Marshall B. Clinard
born November 12, 1911, Boston , Massachusetts , U.S.—died May 30, 2010, Santa Fe , New Mexico; [Marshall Barron Clinard]
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- Increasingly, our large corporations have been abusing the awesome power that they have amassed. [...] This abuse of power shows itself in many ways. Particularly disturbing have been the efforts of the corporations to conscript the political process for their own benefit through their large financial contributions, both legal and illegal. Although corporate political influence became more pronounced under President Ronald Reagan, it has long exercised a heavy hand over the White House, the Congress, and the state governments. Former top corporate executives often hold many of the most powerful cabinet and top agency positions in the executive branch of government. Politicians listen when large corporations speak. They have enormous advantages in influencing political decision-makers.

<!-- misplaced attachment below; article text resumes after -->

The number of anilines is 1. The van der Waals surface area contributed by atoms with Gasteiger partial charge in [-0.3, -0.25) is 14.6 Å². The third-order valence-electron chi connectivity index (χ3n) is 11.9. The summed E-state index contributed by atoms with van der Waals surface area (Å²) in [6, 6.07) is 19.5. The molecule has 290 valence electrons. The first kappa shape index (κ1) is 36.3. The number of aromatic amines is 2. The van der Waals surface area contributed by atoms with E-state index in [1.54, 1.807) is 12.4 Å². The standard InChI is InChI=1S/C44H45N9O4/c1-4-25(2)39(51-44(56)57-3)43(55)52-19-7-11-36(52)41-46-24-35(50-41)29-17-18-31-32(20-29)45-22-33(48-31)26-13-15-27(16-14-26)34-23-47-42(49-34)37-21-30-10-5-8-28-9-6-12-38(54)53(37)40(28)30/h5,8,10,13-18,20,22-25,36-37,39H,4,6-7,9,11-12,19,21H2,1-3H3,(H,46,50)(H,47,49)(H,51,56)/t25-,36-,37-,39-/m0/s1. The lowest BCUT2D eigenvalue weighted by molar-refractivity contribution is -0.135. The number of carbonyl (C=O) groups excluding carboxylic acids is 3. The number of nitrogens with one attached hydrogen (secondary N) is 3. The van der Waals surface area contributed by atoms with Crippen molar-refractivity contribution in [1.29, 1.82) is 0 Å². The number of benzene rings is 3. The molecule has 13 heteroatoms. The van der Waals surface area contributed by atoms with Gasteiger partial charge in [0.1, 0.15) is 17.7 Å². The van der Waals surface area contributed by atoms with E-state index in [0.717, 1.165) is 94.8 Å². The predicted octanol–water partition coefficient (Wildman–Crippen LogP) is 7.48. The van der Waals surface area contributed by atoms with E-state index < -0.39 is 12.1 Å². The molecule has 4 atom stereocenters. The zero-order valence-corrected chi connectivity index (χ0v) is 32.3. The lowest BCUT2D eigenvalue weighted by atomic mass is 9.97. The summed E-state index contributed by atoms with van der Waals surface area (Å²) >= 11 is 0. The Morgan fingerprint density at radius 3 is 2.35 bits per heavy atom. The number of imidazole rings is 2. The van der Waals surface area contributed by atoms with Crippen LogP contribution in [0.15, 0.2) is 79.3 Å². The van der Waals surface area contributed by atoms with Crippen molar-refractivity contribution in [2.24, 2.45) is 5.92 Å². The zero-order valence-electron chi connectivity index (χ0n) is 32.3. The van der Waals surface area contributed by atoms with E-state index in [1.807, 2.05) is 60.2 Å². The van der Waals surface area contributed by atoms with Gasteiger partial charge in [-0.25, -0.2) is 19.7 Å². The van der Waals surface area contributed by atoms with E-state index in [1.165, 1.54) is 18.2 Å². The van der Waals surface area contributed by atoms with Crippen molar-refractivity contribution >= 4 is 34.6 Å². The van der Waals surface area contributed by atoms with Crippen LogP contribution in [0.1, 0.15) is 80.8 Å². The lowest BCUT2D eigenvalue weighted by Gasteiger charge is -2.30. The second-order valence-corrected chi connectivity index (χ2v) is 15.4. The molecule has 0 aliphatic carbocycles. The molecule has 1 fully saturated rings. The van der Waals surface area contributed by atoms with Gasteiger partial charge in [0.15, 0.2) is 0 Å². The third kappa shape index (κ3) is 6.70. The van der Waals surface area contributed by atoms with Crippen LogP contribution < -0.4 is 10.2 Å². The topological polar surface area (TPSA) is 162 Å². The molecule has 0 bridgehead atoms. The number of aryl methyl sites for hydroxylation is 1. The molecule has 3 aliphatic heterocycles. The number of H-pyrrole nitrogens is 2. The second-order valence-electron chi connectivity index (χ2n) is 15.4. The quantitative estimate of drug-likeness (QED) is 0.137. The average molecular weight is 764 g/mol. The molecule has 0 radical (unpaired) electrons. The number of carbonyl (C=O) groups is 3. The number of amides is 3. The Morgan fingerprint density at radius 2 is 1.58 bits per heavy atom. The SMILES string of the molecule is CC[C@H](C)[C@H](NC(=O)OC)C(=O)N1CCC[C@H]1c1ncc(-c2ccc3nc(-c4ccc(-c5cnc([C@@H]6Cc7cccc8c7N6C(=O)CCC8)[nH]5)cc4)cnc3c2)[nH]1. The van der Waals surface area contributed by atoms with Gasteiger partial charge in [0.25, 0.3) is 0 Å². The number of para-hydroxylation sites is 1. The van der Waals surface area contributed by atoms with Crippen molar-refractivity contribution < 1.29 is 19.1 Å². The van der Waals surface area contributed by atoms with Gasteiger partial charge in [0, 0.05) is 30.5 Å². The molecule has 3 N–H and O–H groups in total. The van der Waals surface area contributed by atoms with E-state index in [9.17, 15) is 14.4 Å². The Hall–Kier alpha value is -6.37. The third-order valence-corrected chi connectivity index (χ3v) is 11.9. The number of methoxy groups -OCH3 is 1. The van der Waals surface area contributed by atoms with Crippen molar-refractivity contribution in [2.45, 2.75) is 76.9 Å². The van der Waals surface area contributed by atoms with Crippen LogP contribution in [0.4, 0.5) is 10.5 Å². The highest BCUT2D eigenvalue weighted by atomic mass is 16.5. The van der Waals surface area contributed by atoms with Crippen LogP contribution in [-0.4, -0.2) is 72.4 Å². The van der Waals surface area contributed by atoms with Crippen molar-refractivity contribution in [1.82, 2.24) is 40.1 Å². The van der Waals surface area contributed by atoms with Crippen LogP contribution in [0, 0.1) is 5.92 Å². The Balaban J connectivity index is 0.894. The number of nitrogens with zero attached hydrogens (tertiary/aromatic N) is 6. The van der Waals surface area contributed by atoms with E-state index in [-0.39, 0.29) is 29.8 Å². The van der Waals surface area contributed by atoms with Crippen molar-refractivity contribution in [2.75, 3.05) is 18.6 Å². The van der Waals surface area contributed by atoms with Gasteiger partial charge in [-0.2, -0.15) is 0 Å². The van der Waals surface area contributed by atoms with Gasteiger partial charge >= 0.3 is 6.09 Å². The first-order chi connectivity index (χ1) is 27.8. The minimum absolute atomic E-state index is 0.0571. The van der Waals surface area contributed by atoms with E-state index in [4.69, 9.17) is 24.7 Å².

- No abuse of power has so tarnished the corporate image or shown the need for government legislation as the numerous public revelations of wholesale political and foreign bribery that came to light during the 1970s. These revelations are one of the most sordid chapters in American corporate history. Investigations revealed widespread illegal corporate political contributions and extensive bribery of foreign government officials. When the bribes were large, they significantly distorted the corporation's actual financial picture, thus misleading company stockholders as well as the Securities and Exchange Commission (SEC) and the Internal Revenue Service. When U.S. corporations bribe officials of developing countries, they may help to undermine that country's political stability and in some cases contribute to the spread of anti-American feeling. A particularly serious situation develops when pharmaceutical corporations bribe health officials in other countries to obtain permission to sell dangerous drug products.